Among the biggest challenges facing Rafu is securing an audience that can sustain it in a community with low levels of immigration compared with other Asian communities. There are currently around 40,000 Japanese immigrants living in Los Angeles and 360,000 in the U.S. as a whole. Most other Japanese-American print media, including all of Rafu’s local competitors, have ceased publication.
In 2016, the paid print circulation of the family-owned daily had dropped to 7,800 from a peak of 23,000 in the late 1980s. The eNewspaper subscription drive saved the paper, bringing in tens of thousands of dollars and a new way to connect to readers. “If we didn’t have the online subscription program, we would not have survived,” said Michael Komai, publisher and president.
While many mainstream papers have a digital subscription program, this is rare among community newspapers, many of which give away for free not only their digital content but also the print copy. Rafu charged $50 a year for a digital version of the newspaper that was more complete than the version published daily on the website, but in the end only gained 1,800 new subscribers and an additional $75,000 in revenue.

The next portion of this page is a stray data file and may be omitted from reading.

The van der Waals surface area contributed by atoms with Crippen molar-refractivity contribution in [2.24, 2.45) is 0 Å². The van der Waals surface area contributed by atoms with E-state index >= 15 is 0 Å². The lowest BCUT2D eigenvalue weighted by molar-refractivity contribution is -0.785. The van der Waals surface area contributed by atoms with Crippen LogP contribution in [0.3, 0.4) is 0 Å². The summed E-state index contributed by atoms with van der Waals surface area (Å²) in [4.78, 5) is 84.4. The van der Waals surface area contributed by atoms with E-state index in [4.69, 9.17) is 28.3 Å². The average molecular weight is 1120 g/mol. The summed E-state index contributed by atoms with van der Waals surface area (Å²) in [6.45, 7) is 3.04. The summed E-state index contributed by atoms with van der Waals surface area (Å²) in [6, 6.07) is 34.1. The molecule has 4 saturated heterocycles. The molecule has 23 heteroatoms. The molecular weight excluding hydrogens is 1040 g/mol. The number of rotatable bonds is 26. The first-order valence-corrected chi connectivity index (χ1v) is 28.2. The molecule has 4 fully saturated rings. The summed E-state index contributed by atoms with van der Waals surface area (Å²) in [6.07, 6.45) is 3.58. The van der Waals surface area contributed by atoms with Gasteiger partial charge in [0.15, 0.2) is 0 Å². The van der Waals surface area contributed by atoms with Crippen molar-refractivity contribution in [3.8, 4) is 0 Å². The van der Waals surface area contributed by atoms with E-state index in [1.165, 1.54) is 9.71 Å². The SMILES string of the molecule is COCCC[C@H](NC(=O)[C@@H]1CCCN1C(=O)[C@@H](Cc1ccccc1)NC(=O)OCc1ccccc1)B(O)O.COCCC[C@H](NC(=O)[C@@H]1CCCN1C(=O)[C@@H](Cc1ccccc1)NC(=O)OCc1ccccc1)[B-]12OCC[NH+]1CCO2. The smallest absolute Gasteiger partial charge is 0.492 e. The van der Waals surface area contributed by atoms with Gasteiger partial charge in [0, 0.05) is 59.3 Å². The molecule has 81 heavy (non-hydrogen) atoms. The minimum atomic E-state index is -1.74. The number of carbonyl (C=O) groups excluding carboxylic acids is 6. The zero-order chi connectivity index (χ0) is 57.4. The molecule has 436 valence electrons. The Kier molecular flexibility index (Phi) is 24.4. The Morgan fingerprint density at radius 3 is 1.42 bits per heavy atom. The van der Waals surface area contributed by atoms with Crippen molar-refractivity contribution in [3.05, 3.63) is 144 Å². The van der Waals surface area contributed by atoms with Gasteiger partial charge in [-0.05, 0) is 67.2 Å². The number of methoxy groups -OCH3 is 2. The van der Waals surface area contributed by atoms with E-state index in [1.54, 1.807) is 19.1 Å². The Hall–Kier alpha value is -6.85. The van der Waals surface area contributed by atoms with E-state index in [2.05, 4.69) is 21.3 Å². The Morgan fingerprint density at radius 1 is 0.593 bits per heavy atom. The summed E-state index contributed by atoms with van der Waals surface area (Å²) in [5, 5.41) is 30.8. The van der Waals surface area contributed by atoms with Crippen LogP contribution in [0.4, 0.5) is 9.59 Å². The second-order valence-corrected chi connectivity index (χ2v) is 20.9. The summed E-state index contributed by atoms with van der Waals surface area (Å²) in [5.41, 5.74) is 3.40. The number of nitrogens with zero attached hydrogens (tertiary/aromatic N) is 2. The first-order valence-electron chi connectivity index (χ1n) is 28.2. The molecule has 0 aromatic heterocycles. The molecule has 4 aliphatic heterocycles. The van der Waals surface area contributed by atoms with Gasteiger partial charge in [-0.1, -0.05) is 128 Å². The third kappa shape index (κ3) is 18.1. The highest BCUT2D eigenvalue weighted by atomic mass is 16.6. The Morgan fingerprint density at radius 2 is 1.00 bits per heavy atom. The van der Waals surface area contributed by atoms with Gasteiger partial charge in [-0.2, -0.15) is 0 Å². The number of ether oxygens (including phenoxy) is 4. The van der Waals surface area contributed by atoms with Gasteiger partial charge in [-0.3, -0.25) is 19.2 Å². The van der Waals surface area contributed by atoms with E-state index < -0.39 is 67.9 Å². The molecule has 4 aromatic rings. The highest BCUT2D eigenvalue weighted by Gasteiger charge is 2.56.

After the 2016 subscription drive, digital advertising became the third source of revenue after circulation and paid advertising which helped sustain them until this year. “The third week of March looked like a giant sinkhole,” Komai said. So far, the managers have not furloughed staff, though. They received government small business protection funding and, for the first time, grants from Facebook and Solutions Journalism. “I’m getting the sense that they recognize, finally, that ethnic media is important,” Muranaka said of grant-making organizations. “It’s not just about The New York Times. It’s us little guys, and we’re hurting.”
Employees: 18 full-time, 2 part-time
Year founded: 1903
City: Los Angeles, California
Languages: Japanese, English
Digital platforms: Facebook, Instagram, YouTube, website